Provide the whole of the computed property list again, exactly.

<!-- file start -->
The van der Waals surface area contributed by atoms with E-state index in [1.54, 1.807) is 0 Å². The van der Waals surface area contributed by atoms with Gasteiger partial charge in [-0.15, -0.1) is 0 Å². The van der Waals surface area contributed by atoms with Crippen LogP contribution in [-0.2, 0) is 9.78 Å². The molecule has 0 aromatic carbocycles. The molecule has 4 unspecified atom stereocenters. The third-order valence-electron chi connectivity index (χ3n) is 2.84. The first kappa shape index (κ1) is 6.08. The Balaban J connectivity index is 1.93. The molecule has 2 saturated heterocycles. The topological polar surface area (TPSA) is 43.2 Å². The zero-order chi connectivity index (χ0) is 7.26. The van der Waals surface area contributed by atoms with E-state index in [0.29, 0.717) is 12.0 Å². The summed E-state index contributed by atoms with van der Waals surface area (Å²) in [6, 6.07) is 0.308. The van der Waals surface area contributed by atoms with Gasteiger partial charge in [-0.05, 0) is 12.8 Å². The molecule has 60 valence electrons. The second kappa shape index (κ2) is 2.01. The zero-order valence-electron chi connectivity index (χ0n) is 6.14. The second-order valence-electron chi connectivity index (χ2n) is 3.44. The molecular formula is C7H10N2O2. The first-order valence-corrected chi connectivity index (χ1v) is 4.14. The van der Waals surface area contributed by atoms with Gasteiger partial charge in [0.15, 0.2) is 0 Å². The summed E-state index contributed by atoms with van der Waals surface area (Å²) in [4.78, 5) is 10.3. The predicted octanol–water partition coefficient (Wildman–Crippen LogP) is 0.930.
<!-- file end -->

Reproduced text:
The van der Waals surface area contributed by atoms with E-state index in [1.54, 1.807) is 0 Å². The van der Waals surface area contributed by atoms with Gasteiger partial charge in [-0.15, -0.1) is 0 Å². The van der Waals surface area contributed by atoms with Crippen LogP contribution in [-0.2, 0) is 9.78 Å². The molecule has 0 aromatic carbocycles. The molecule has 4 unspecified atom stereocenters. The third-order valence-electron chi connectivity index (χ3n) is 2.84. The first kappa shape index (κ1) is 6.08. The Balaban J connectivity index is 1.93. The molecule has 2 saturated heterocycles. The topological polar surface area (TPSA) is 43.2 Å². The zero-order chi connectivity index (χ0) is 7.26. The van der Waals surface area contributed by atoms with E-state index in [0.29, 0.717) is 12.0 Å². The summed E-state index contributed by atoms with van der Waals surface area (Å²) in [6, 6.07) is 0.308. The van der Waals surface area contributed by atoms with Gasteiger partial charge in [-0.05, 0) is 12.8 Å². The molecule has 60 valence electrons. The second kappa shape index (κ2) is 2.01. The zero-order valence-electron chi connectivity index (χ0n) is 6.14. The second-order valence-electron chi connectivity index (χ2n) is 3.44. The molecular formula is C7H10N2O2. The first-order valence-corrected chi connectivity index (χ1v) is 4.14. The van der Waals surface area contributed by atoms with Gasteiger partial charge in [0.15, 0.2) is 0 Å². The summed E-state index contributed by atoms with van der Waals surface area (Å²) in [4.78, 5) is 10.3. The predicted octanol–water partition coefficient (Wildman–Crippen LogP) is 0.930.